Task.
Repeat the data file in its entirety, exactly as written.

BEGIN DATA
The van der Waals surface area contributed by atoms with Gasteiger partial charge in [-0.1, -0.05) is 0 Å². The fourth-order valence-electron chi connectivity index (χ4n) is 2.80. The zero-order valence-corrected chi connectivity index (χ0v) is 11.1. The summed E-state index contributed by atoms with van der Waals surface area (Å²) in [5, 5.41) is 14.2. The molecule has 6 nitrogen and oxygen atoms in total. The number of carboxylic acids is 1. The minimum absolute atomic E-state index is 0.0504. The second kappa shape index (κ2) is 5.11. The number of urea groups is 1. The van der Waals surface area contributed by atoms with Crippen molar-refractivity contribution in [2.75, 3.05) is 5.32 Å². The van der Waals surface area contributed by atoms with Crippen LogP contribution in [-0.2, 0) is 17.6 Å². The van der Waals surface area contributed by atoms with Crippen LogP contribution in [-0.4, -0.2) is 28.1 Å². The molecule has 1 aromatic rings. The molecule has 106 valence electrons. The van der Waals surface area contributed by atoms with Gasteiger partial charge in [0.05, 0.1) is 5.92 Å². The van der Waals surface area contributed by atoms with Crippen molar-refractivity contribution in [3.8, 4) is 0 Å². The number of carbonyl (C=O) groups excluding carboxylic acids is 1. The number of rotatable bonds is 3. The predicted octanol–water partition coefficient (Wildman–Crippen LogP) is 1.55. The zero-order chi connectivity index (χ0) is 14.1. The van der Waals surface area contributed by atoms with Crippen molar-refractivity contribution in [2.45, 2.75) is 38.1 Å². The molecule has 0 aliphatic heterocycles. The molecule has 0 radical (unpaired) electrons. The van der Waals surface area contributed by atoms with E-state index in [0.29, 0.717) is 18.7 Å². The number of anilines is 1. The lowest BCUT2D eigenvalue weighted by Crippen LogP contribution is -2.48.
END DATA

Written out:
The van der Waals surface area contributed by atoms with Gasteiger partial charge in [-0.1, -0.05) is 0 Å². The fourth-order valence-electron chi connectivity index (χ4n) is 2.80. The zero-order valence-corrected chi connectivity index (χ0v) is 11.1. The summed E-state index contributed by atoms with van der Waals surface area (Å²) in [5, 5.41) is 14.2. The molecule has 6 nitrogen and oxygen atoms in total. The number of carboxylic acids is 1. The minimum absolute atomic E-state index is 0.0504. The second kappa shape index (κ2) is 5.11. The number of urea groups is 1. The van der Waals surface area contributed by atoms with Crippen molar-refractivity contribution in [2.75, 3.05) is 5.32 Å². The van der Waals surface area contributed by atoms with Crippen LogP contribution in [-0.2, 0) is 17.6 Å². The van der Waals surface area contributed by atoms with Crippen LogP contribution in [-0.4, -0.2) is 28.1 Å². The molecule has 1 aromatic rings. The molecule has 106 valence electrons. The van der Waals surface area contributed by atoms with Gasteiger partial charge in [0.05, 0.1) is 5.92 Å². The van der Waals surface area contributed by atoms with Crippen molar-refractivity contribution in [3.8, 4) is 0 Å². The number of carbonyl (C=O) groups excluding carboxylic acids is 1. The number of rotatable bonds is 3. The predicted octanol–water partition coefficient (Wildman–Crippen LogP) is 1.55. The zero-order chi connectivity index (χ0) is 14.1. The van der Waals surface area contributed by atoms with Crippen molar-refractivity contribution in [2.45, 2.75) is 38.1 Å². The molecule has 0 aliphatic heterocycles. The molecule has 0 radical (unpaired) electrons. The van der Waals surface area contributed by atoms with E-state index in [0.29, 0.717) is 18.7 Å². The number of anilines is 1. The lowest BCUT2D eigenvalue weighted by Crippen LogP contribution is -2.48.